Skip to content
Key findings
  • ▪ More than two-thirds (68%) of Zambians say parents are “sometimes” or “always” justified in using physical force to discipline their children. o The use of physical discipline receives above-average levels of support from citizens with primary schooling or less (73%). ▪ More than half (54%) of Zambians say the use of physical force to discipline children is not very common in their community, but 45% see it as a frequent occurrence.
  • ▪ A majority (58%) of Zambians say child abuse and neglect occur infrequently in their community, but 40% disagree. ▪ More than six in 10 citizens (63%) say it is common in their community to see school age children who are not in school. o Child abuse/neglect is more commonly perceived as a frequent problem in cities (45%) than in rural areas (35%). In contrast, more rural than urban residents see out-of-school children as a frequent occurrence (66% vs. 60%). Poor citizens are more likely than better-off respondents to see both as frequent problems.
  • ▪ Only 40% of Zambians say children who are victims of abuse or neglect are generally able to find help in their community. Almost half (48%) say support is available for children living with disability. But only 31% say the same for children and adults with mental or emotional problems. o Citizens who are poor are considerably less likely than their better-off counterparts to report that support services for vulnerable children are available in their community.
  • ▪ A majority (61%) of Zambians say the government is doing a good job of protecting and promoting the well-being of vulnerable children. o Poor and/or less educated citizens are least satisfied with the government’s performance on child welfare.

In 2022, advocates for children’s rights celebrated when Zambia passed its Children’s Code  Act, updating and consolidating the country’s laws in line with international child-rights  standards. Among its many provisions, the act prohibits corporal punishment, child marriage,  and female genital mutilation; requires institutions to implement child-safeguarding  procedures; provides for access to justice and services for victims of abuse and neglect; and  details children’s rights to social protection, health care, education, and parental care  (UNICEF, 2022; End Violence Against Children, 2022; Maponga, 2022).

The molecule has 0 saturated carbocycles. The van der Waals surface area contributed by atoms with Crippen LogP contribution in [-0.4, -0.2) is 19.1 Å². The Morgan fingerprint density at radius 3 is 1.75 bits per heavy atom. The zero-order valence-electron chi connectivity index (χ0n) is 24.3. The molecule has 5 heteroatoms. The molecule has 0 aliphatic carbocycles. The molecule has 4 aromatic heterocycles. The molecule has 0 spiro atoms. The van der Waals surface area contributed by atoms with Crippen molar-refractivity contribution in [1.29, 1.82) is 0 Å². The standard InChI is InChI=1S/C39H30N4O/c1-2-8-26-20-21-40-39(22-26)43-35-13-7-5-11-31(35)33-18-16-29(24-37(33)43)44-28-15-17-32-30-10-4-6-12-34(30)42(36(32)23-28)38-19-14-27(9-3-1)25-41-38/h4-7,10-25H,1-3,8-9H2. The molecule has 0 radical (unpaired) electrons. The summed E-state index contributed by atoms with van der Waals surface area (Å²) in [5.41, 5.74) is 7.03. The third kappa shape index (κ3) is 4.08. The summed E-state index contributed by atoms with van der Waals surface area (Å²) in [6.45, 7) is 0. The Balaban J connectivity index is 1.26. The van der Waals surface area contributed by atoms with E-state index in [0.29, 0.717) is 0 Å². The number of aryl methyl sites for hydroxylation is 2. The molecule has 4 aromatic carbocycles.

The law establishes a legal bulwark against a reality that in Zambia, as in other countries,  includes troubling levels of child abuse and neglect. The 2014 Violence Against Children in  Zambia survey found that among 18- to 24-year-olds, 34% of women and 40% of men had  experienced physical violence as children (Republic of Zambia, 2018). Among 13- to 17-year olds, 28% of girls and the same proportion of boys had suffered physical violence in the  previous 12 months. 

Among the older group, 20% of women and 10% of men had experienced sexual abuse as  children. None of the women had received professional services related to their abuse. 

The Zambia Police Service (2022) reported 5,301 cases of gender-based violence (GBV)  against children in 2021, representing 25.8% of all GBV cases, though many GBV crimes are  known to go unreported. 

Child marriage is also common in Zambia. According to the UNFPA-UNICEF Global  Programme to End Child Marriage (2020), 29% of all Zambian women aged 20–24 were  married before they were 18, and 5% they were 15. 

Against this background, implementation of the new Children’s Code Act will be an  enormous and long-term challenge. How do ordinary Zambians see their country’s progress  in the protection of children?  

This dispatch reports on a special survey module included in the Afrobarometer Round 9  (2021/2023) questionnaire to explore Africans’ attitudes and perceptions related to child  welfare.  

In Zambia, where survey fieldwork was underway when the Children’s Code Act became  law in August 2022, a large majority of citizens consider it acceptable to use physical force to  discipline children, though a slim majority say this practice is not very common in their  community.  

A majority of Zambians also report that child abuse and neglect are infrequent in their  community, though out-of-school children are widely considered a common problem. 

Overall, a majority of Zambians give their government good marks on its efforts to protect  and promote the well-being of vulnerable children. However, fewer than half say that  resources are available in their community to help abused and neglected children, children  with disability, and children and adults with mental or emotional problems.  

Edward Chibwili

Edward Chibwili is the national investigator for Zambia.